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Different types of self-cleaning materials that incorporate nanoparticles have been developed in the past. Stain-repellant fabrics and paints that are currently on the market typically have a nanoparticle or nanofiber coating that causes drops of liquid to roll off instead of getting absorbed into the material. The liquid drops take small particles of dirt and grime with them.

More materials are in the research stage. These include microstructured, Teflon-like materials that bounce oil off their surface. (See “No More Thumbprints.”) Purdue’s Youngblood has made a material that changes its structure depending on whether it’s in contact with oil or water, causing water to spread out into a thin film and oil to bead up so that it runs off or is easily wiped off with water. (See “Self-Cleaning, Fog-Free Windshields.”)

All of these materials are based on making the surface oil or water repellant, says Youngblood. This is a concept that is completely different from that of the new titanium dioxide coating. “We’re controlling wettability and surface interaction,” he says. Titanium dioxide coatings, on the other hand, degrade organic matter. “It has nothing to do with surface wettability whatsoever. Here, you’re not removing what’s on the surface: you’re burning it off.”

Each of these techniques to make self-cleaning materials has its own limitations. Superhydrophobic materials, which repel water, are typically good at removing dirt particles but “don’t deal with oils well,” Youngblood says. Materials that repel oil, such as the one that he has developed, might not work with certain types of oil. The titanium-dioxide-coated materials, on the other hand, will not work unless they are exposed to sunlight for hours.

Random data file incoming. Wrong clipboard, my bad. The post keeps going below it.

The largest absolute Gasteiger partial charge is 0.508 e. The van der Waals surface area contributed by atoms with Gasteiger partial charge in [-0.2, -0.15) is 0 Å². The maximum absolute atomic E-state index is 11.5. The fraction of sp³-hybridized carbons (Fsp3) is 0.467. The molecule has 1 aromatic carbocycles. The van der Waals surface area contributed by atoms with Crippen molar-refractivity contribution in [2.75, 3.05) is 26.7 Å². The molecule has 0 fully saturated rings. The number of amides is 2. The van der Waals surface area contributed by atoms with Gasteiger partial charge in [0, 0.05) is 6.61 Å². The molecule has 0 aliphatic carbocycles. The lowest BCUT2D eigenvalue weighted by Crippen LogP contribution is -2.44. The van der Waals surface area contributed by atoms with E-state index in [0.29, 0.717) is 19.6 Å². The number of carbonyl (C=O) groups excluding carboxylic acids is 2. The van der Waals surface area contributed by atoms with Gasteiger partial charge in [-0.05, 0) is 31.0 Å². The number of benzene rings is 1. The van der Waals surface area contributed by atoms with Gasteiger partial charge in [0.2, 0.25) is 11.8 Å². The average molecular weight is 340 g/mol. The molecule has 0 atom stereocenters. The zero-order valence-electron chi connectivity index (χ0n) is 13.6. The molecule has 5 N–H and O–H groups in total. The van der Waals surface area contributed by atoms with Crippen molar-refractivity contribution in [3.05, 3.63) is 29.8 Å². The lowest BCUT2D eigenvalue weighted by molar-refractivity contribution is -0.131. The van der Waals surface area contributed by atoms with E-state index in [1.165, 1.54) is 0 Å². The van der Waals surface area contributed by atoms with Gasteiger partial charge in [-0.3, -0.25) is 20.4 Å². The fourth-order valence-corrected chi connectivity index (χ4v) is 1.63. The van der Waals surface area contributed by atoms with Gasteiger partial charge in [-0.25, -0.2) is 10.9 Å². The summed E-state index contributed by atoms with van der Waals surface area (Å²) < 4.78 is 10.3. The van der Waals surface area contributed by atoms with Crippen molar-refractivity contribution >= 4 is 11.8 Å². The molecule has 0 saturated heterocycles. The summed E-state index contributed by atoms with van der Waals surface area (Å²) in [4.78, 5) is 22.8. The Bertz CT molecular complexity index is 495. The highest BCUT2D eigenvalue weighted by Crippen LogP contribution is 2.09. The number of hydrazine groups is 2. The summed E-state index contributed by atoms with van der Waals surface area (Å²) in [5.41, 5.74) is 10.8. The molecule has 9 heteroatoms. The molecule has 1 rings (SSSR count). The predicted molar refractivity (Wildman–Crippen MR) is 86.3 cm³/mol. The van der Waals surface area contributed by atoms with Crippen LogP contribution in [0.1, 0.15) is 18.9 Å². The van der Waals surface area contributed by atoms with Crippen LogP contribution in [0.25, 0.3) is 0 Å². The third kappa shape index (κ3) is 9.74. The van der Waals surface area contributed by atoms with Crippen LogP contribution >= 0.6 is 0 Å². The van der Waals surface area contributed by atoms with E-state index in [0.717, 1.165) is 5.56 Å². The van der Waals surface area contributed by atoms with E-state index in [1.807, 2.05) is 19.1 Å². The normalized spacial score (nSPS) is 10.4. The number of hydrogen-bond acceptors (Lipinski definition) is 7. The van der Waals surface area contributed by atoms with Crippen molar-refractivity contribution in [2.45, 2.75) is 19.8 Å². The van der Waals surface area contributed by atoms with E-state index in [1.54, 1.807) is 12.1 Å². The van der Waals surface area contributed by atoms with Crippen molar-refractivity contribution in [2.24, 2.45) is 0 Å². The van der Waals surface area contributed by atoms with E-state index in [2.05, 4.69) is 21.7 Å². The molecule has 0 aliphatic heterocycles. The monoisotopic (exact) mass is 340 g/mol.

The sunlight requirement has not stopped the technology from getting commercial interest. Several wool manufacturers have suggested that they’d like to evaluate the technology, Daoud says. He expects self-cleaning wools to be available in the market within two years, once sufficient laboratory and industrial trials have been completed.

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Credit: American Chemical Society

Tagged: Business, Communications, nanotechnology, materials

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